The court is skeptical of Defendants' claim that, even with far fewer distribution centers, PFG will be on equal competitive footing with the merged firm, especially for national customers. Defendants' own growth belies this fact. Both Sysco and USF have, over time, increased their number of distribution centers, demonstrating that Defendants view more distribution centers to be a competitive advantage. Indeed, when Defendants presently compete for national business, they highlight their nationwide geographic coverage to potential customers. See, e.g., PX03000–014 (USF presentation touting its “[a]bility to leverage our national scale to cost effectively service customers nationally”); PX00247–001–002 (USF email communication to [Redacted] describing the “US Foods Value Proposition” as including a “Privately held National Distribution footprint company”); PX01062–005 (Sysco presentation to [Redacted] highlighting that Sysco's “national footprint, strong service approach and our breadth of product offerings is what differentiates us from our competition”); PX00279–001 (USF email to [Redacted] (a restaurant chain), mentioning “national footprint and scale” as a selling point); PX00281–006 (slide presentation to [Redacted] touting USF's “extensive” distribution network). USF's Executive Vice President of Strategy David Schreibman also testified that USF has the ability to leverage its national scale to cost-effectively service customers, and that USF views its national scale as a significant competitive advantage. Hr'g Tr. 1521–22; see also PX03010–001 (internal USF document stating that the “[o]nly ‘true’ options for both Premier and Novation is either Sysco or USF[;] [t]he regional players will bid, but not be seriously considered”). Furthermore, there was no evidence presented that Defendants have moved to consolidate their distribution facilities to take advantage of the supposed benefits of having fewer distribution centers.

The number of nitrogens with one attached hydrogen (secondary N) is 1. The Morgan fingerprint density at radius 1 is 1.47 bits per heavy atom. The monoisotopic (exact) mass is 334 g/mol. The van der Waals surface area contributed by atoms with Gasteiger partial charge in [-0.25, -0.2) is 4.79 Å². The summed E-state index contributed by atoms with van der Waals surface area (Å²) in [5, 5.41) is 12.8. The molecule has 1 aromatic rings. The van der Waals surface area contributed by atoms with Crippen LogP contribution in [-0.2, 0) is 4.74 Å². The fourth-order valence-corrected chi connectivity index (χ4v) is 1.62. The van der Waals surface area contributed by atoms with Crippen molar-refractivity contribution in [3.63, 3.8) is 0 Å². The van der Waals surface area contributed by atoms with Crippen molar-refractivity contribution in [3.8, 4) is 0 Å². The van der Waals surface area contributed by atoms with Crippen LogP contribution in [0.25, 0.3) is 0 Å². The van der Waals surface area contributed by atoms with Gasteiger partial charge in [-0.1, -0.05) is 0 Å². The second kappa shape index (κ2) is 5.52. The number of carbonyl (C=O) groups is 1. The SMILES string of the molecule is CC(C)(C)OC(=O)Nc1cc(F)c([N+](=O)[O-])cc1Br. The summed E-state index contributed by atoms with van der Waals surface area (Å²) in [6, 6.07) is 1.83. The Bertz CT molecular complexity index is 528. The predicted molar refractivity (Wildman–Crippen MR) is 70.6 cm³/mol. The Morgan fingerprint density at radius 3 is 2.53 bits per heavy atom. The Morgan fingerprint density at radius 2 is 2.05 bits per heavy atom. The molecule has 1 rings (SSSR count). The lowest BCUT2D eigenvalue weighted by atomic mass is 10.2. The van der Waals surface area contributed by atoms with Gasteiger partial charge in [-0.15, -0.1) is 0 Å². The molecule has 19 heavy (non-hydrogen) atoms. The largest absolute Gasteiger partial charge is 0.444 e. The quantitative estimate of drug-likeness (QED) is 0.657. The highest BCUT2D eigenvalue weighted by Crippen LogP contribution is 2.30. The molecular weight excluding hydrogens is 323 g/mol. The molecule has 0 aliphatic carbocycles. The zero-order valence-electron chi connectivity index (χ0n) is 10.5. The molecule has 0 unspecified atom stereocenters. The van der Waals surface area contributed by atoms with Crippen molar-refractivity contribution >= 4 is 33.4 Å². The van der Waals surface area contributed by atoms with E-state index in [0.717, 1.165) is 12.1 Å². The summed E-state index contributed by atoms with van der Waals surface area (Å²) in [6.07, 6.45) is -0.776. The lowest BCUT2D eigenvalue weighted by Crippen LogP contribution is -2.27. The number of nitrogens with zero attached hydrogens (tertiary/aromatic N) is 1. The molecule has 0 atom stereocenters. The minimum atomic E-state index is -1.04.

Defense counsel at oral argument represented that USF recently had closed two distribution centers, Closing Arg. Hr'g Tr. 113, but counsel for the FTC noted that USF also recently had opened a new distribution center, id. at 125–26.

Notably, not even PFG has always considered the divestiture of only 11 distribution centers to be sufficient for it to compete on a national level. A PFG internal strategy document, dated April 3, 2014, sets forth two “final” proposals for additional distribution centers “necessary to establish a national broadline network.” One proposal included options of 16 to 20 distribution centers, and the other included a list of 14 to 15. Hr'g Tr. 669–71 (discussing PX09193). Six months later, in October 2014, after PFG had started negotiations with Sysco about the divestiture, internal PFG communications re-affirmed the need for more than 11 distribution centers. Following Sysco's proposal to sell only seven distribution centers, a PFG board member wrote to George Holm: